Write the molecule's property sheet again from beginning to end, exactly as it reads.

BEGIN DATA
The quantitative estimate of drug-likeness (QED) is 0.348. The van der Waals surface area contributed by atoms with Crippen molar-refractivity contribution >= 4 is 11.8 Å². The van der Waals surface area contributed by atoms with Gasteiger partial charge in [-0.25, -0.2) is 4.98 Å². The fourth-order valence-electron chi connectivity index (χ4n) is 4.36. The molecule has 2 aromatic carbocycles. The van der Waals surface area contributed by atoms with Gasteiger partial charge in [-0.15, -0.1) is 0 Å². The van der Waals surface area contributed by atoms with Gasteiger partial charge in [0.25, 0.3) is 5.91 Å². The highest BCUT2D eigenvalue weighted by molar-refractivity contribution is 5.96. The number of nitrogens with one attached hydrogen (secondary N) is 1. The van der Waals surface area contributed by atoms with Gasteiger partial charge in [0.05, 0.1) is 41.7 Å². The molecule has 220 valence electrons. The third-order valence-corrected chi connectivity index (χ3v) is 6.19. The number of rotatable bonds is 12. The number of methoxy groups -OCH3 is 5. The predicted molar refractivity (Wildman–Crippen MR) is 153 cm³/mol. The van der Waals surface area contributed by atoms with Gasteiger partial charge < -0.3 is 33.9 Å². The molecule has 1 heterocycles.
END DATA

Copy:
The quantitative estimate of drug-likeness (QED) is 0.348. The van der Waals surface area contributed by atoms with Crippen molar-refractivity contribution >= 4 is 11.8 Å². The van der Waals surface area contributed by atoms with Gasteiger partial charge in [-0.25, -0.2) is 4.98 Å². The fourth-order valence-electron chi connectivity index (χ4n) is 4.36. The molecule has 2 aromatic carbocycles. The van der Waals surface area contributed by atoms with Gasteiger partial charge in [-0.15, -0.1) is 0 Å². The van der Waals surface area contributed by atoms with Gasteiger partial charge in [0.25, 0.3) is 5.91 Å². The highest BCUT2D eigenvalue weighted by molar-refractivity contribution is 5.96. The number of nitrogens with one attached hydrogen (secondary N) is 1. The van der Waals surface area contributed by atoms with Gasteiger partial charge in [0.05, 0.1) is 41.7 Å². The molecule has 220 valence electrons. The third-order valence-corrected chi connectivity index (χ3v) is 6.19. The number of rotatable bonds is 12. The number of methoxy groups -OCH3 is 5. The predicted molar refractivity (Wildman–Crippen MR) is 153 cm³/mol. The van der Waals surface area contributed by atoms with Gasteiger partial charge < -0.3 is 33.9 Å². The molecule has 1 heterocycles.